here they are:
"Do You Love Me?" by Guster: Not to be confused with the early '60s R & B song by The Contours of the same name, but still a great song! It's Guster, after all, and I was pretty jazzed to hear that they were releasing a new album after FOUR YEARS!! They still have that charmingly folk-rock-y sound they started with a little over a decade ago in "Do You Love Me?", which is built around a C major chord with the third fret played on the thinner E string (see also Foo Fighters' "Big Me" and The Beatles' "Getting Better"). Guster seem to have a reputation for sunny, summery melodies, but this song seems to take the cake more than their previous works for it! I am already in love with this song, and it seems adult alt. radio is too, with its rocketing up the Triple-A charts from down in the 100's all the way up to the 30's within ONE DAY!! Here's to wishing nothing but the best for Guster in 2010!
"High In the Morning" by Tom Petty: It only seems fitting for Petty, a huge fan of both Bob Dylan and blues-ier rock like The Rolling Stones, to have a song that combines the general vibes of both artists. Specifically, the Dylan that he evokes on "High In the Morning" is similar to that of "Highway 61 Revisited" with its bluesy instrumentation coming from both electric guitars and organs. With the smoky flavor of this song and the Led Zeppelin-y stomp of "I Should Have Known It", it's no wonder Tom Petty chose to call his latest album "Mojo" (as in "Got My Mojo Workin'", a classic Muddy Waters blues tune). Rock on, Petty!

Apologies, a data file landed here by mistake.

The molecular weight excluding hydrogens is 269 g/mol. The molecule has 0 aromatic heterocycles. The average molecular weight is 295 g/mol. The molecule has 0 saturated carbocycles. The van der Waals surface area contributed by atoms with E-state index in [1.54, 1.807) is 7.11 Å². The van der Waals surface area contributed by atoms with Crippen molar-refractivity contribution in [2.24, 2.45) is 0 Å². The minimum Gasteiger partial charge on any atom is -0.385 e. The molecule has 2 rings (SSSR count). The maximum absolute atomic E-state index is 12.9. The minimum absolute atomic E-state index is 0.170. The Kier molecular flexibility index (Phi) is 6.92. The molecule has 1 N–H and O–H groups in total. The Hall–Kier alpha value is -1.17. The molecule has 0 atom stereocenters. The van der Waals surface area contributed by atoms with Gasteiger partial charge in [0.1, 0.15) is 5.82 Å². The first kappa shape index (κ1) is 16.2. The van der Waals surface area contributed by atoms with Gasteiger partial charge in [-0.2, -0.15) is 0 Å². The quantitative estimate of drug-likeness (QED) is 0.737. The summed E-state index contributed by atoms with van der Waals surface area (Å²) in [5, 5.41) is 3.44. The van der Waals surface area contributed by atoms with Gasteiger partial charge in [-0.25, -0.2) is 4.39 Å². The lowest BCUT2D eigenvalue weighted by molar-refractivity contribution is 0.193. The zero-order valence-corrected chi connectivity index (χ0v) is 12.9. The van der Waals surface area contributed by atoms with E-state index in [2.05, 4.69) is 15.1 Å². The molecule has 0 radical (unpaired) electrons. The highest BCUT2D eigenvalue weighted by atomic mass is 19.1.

"Let Go" by Everest: The comparisons I have found to Everest tend to be to roots-rock influenced indie rockers such as Blitzen Trapper and Wilco. With "Let Go" being the first song I've heard from Everest, I don't understand these comparisons, as its sound seems to be much closer to Modest Mouse, with a slightly more neo-psychedelic bent than MM typically have. The chord structure in this song reminds me a lot of Modest Mouse's "Float On", even though that song was built around C sharp major, and "Let Go" seems to veer between E major and G sharp minor. Though "Let Go" might not be the most original indie rock song of 2010, it's certainly worth listening to!